.11,411L just spent a profitable if exasperating hour freeing a vegetable bed from bindweed. It had grown up through the feathery leaves of the carrots, strangled several young beets, insinuated itself up the runner bees: poles and matted itself firmly round the winter broccoli, all the while putting forth such hsnocent-looking little flowers. I hate the bindweed before it flowers (classing it lisiously with the ivy. that debasing growth), but there is something specially appealing about the little convolvtdus cups duo bloom just for one day and open Sc, whitely in the moonlight. " There is a flower," says Turner, " not unlyke unto a islye in the herb e which A called convolyarns, it groweth among shrubbes and busshes and hath no savour, nether any little rhyves lyke sagrone as a lyly bath. Only representing a lyly in whytertes. and it is az it were an imperfect worke of nature learninge to make lylyes." But for all the loveliness of its flowers. the old gardeners' name of Devil's Guts is singularly appropriate to the creeping roots that travel such distances underground and wind themselves round everything they encounter on their Sal'.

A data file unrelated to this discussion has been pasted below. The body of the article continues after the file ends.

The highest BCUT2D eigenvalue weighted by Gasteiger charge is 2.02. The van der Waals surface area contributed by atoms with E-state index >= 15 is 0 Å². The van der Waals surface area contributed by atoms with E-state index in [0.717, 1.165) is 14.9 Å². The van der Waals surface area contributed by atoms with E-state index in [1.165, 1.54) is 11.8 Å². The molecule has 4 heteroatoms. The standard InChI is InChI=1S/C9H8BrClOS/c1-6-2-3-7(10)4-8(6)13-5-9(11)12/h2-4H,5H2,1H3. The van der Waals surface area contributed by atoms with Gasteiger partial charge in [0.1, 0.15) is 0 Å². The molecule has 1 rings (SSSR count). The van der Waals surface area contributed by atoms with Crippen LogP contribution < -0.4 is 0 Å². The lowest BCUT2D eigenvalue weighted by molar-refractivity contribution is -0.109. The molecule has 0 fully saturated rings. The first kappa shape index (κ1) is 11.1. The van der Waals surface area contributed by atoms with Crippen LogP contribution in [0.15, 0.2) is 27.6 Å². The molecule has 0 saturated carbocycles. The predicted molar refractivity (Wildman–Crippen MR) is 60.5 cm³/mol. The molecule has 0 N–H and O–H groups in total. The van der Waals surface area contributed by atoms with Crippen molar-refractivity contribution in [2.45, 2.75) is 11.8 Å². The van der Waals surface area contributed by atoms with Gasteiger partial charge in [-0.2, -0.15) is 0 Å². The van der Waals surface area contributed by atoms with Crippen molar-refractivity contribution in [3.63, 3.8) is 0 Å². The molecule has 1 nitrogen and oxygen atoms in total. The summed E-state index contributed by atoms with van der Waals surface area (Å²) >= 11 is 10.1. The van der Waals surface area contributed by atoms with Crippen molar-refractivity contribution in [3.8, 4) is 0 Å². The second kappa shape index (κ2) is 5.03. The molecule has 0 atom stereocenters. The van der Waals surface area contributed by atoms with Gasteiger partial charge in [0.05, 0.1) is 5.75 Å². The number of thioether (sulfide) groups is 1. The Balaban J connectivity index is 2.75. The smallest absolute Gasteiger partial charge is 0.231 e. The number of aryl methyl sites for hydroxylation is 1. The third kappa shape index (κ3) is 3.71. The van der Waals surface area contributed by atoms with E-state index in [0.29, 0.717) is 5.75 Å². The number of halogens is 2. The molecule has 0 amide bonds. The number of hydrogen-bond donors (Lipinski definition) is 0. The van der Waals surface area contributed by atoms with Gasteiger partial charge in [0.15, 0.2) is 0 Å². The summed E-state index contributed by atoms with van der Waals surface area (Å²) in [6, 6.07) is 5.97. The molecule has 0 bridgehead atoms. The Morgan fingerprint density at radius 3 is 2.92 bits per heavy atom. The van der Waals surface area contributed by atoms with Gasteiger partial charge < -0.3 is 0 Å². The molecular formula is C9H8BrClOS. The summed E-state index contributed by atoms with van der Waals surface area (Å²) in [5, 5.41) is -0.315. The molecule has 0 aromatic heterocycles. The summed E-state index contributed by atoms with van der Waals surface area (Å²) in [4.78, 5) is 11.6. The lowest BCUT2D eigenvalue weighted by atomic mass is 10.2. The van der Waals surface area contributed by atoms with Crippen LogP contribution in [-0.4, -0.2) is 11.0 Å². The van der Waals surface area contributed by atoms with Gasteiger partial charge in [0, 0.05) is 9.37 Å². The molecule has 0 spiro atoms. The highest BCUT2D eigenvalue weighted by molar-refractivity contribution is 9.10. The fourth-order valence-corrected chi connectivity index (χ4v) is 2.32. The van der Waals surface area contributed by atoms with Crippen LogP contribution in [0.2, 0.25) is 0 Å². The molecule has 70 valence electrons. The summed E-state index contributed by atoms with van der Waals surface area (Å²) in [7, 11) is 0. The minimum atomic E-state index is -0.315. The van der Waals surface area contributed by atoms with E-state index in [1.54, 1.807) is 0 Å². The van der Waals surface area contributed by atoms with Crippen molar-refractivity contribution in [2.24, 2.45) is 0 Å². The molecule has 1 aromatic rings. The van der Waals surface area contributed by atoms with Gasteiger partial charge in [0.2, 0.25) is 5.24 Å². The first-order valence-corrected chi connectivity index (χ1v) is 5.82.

MEXT to the bindweed on our lv list of autumn enemies comes the Cleaver. making life a burden to anybody who has a long-haired dog or cat. Our little Lakeland frequently comes in from the fields these days blinded by the streams of cleaver across his eyes and ears, and with the horrid little burrs matted in his coat, requiring long and patient combing to free him from them and remove all danger of the gastric trouble that he gets if he starts doing this for himself.
Harvest Lice, Sticklebacks, Grip. grass, Tongue Bleeder. Cling Rascal . . . these are a few of the names that have been all too appropriately given to the plant whose hooked fruits, clinging to the coats of animals or to unsuspecting human beings, have such an embarrassing way of disseminating themselves. In Sweden these burrs are used for the making of coffee. and in some parts of the country for beer. while in Spring the young shoots can be made into a broth that is said to be a good blood purifier—so I suppose there is some good to be said for the plant in spite of its unpleasant habits!